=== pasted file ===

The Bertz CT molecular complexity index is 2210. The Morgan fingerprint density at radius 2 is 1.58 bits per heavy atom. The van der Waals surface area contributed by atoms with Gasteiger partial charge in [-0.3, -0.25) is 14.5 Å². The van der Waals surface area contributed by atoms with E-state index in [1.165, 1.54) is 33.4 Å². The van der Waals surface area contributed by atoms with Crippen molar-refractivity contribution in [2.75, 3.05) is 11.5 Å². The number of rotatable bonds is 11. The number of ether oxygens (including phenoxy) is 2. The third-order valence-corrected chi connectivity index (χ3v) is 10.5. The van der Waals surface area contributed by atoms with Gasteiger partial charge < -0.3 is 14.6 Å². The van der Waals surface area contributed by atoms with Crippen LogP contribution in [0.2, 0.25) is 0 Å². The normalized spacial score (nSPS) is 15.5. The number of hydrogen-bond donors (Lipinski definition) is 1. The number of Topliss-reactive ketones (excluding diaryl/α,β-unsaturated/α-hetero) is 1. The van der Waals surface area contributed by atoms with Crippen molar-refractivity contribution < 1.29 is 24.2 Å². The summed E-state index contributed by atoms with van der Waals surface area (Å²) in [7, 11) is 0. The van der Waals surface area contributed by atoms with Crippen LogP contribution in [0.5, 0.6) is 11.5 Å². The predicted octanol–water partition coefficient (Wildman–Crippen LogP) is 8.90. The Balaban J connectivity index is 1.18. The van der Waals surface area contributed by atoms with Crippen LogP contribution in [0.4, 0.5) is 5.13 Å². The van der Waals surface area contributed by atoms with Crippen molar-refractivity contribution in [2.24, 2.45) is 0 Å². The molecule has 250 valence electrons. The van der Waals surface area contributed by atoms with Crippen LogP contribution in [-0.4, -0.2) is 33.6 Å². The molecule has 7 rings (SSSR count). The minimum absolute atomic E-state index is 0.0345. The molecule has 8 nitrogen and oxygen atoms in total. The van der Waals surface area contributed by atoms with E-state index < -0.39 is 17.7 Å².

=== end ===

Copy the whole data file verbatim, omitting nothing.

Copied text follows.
The Bertz CT molecular complexity index is 2210. The Morgan fingerprint density at radius 2 is 1.58 bits per heavy atom. The van der Waals surface area contributed by atoms with Gasteiger partial charge in [-0.3, -0.25) is 14.5 Å². The van der Waals surface area contributed by atoms with E-state index in [1.165, 1.54) is 33.4 Å². The van der Waals surface area contributed by atoms with Crippen molar-refractivity contribution in [2.75, 3.05) is 11.5 Å². The number of rotatable bonds is 11. The number of ether oxygens (including phenoxy) is 2. The third-order valence-corrected chi connectivity index (χ3v) is 10.5. The van der Waals surface area contributed by atoms with Gasteiger partial charge < -0.3 is 14.6 Å². The van der Waals surface area contributed by atoms with Crippen LogP contribution in [0.2, 0.25) is 0 Å². The normalized spacial score (nSPS) is 15.5. The number of hydrogen-bond donors (Lipinski definition) is 1. The number of Topliss-reactive ketones (excluding diaryl/α,β-unsaturated/α-hetero) is 1. The van der Waals surface area contributed by atoms with Crippen molar-refractivity contribution < 1.29 is 24.2 Å². The summed E-state index contributed by atoms with van der Waals surface area (Å²) in [7, 11) is 0. The van der Waals surface area contributed by atoms with Crippen LogP contribution in [0.5, 0.6) is 11.5 Å². The predicted octanol–water partition coefficient (Wildman–Crippen LogP) is 8.90. The Balaban J connectivity index is 1.18. The van der Waals surface area contributed by atoms with Crippen LogP contribution in [0.4, 0.5) is 5.13 Å². The van der Waals surface area contributed by atoms with Crippen molar-refractivity contribution in [2.24, 2.45) is 0 Å². The molecule has 250 valence electrons. The van der Waals surface area contributed by atoms with Crippen LogP contribution in [-0.4, -0.2) is 33.6 Å². The molecule has 7 rings (SSSR count). The minimum absolute atomic E-state index is 0.0345. The molecule has 8 nitrogen and oxygen atoms in total. The van der Waals surface area contributed by atoms with E-state index < -0.39 is 17.7 Å².